John Bunyan likes this.
  10. woodbutcherbower

    woodbutcherbower Well-Known Member

    Normally 8-10mm above the finished flooring. If you have any more than that, you need to put down a threshold to reduce the gap. You can also reduce it further using a cold smoke seal.
     
    John Bunyan likes this.
  11. John Bunyan

    John Bunyan Member

    So the bc has said to the client.. no door closers needed, no special ironmongery, no brush strips, but 3 fire hinges, intumescent strips, FD20 doors in effect FD30.
    Existing frames have rebates for 35mm and a few have plant ons reducing the width to non standard sizes such 28 3/4" Questions are.. can you get 35mm FD30's? And is it acceptable to cut down a 2'9" to suit or plant onto a 28" to get the width needed. Or is it going to require new casings with intumescent grooves and possibly rebates for 44mm doors?
     
  12. woodbutcherbower

    woodbutcherbower Well-Known Member

    John Bunyan likes this.
  13. John Bunyan

    John Bunyan Member

    Thanks for that. Forgot to add, client wanted moulded doors rather than flush/blank. Can you get them?
     
  14. John Bunyan

    John Bunyan Member

    Just seen your link and it's answered my last question. Do the lippings have to be hardwood?
     
  15. woodbutcherbower

    woodbutcherbower Well-Known Member

    Not necessarily, but places like Howdens and decent timber merchants sell ready-made lippings which are invariably hardwood. Note that most of these are 44mm so they'll need planing to depth after being planted on. I usually use a palm router with a bearing-guided flush trimmer bit.
     
    Last edited: Oct 30, 2021
    John Bunyan likes this.
  16. John Bunyan

    John Bunyan Member

    Ok so the doors are ordered and they are 35mm thick. What width intumescent strip would you suggest? They need to be FD20 bc said. And the bottom of door doesn't need an intumescent does it? What happens regarding painting doors and strips/grooves? Sorry for so many questions, it's the first time I've fitted fire doors but I'm a little familiar with them from 30 years ago as a bench hand apprentice.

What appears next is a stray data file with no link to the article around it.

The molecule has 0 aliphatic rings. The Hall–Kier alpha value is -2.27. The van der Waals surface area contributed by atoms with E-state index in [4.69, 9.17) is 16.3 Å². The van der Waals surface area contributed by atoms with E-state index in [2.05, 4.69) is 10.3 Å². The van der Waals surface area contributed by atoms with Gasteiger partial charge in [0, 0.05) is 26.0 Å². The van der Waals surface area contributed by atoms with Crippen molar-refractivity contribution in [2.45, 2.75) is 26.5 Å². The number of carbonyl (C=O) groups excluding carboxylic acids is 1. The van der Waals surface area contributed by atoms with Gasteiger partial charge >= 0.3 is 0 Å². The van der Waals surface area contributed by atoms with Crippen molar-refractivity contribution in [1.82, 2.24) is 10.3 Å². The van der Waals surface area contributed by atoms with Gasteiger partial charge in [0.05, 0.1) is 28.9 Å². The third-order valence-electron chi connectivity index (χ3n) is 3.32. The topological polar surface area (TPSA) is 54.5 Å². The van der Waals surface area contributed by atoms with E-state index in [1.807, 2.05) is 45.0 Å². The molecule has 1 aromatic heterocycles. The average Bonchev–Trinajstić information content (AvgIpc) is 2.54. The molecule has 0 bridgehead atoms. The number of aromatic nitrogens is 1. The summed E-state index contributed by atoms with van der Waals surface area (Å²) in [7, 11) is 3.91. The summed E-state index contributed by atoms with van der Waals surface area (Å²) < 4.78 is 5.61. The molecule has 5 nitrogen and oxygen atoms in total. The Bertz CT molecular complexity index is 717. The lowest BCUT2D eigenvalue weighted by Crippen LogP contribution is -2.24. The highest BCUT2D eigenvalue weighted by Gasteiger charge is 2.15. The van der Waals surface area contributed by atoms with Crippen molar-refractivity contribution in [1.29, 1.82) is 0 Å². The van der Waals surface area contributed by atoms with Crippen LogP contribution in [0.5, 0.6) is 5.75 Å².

17. John Bunyan

    John Bunyan Member

    Just downloaded some intumescent instructions so it's just the painting procedure I could do with knowing about. Also is it best to leave door long at bottom till carpets are layed then trimming to suit afterwards?
     
  18. woodbutcherbower

    woodbutcherbower Well-Known Member

    No problem at all. The usual protocol is to use either 10mm or 15mm wide strips for FD30's, and a 20mm strip for FD60's. The strips mustn't be painted - normal procedure is to paint the edges of the door first and then add the strips when it's dry. And no - you don't need a strip on the bottom. And yes - leaving the door long is always a good call when final flooring isn't yet in place. As I mentioned earlier, you're looking for a gap of 8-10mm. Hope all goes well.
     
    John Bunyan likes this.
  19. John Bunyan

    John Bunyan Member

    Ok thanks got it. I think I'll call the door manufacturer and ask if a 10mm intumescent strip is sufficient. Thanks again for the heads up.
     
  20. Jord86

    Jord86 Screwfix Select

    15mm strip for new installs, 10mm if retrofitting, I believe.
     
    John Bunyan and WillyEckerslike like this.

Share This Page

  1. This site uses cookies to help personalise content, tailor your experience and to keep you logged in if you register.
    By continuing to use this site, you are consenting to our use of cookies.
    Dismiss Notice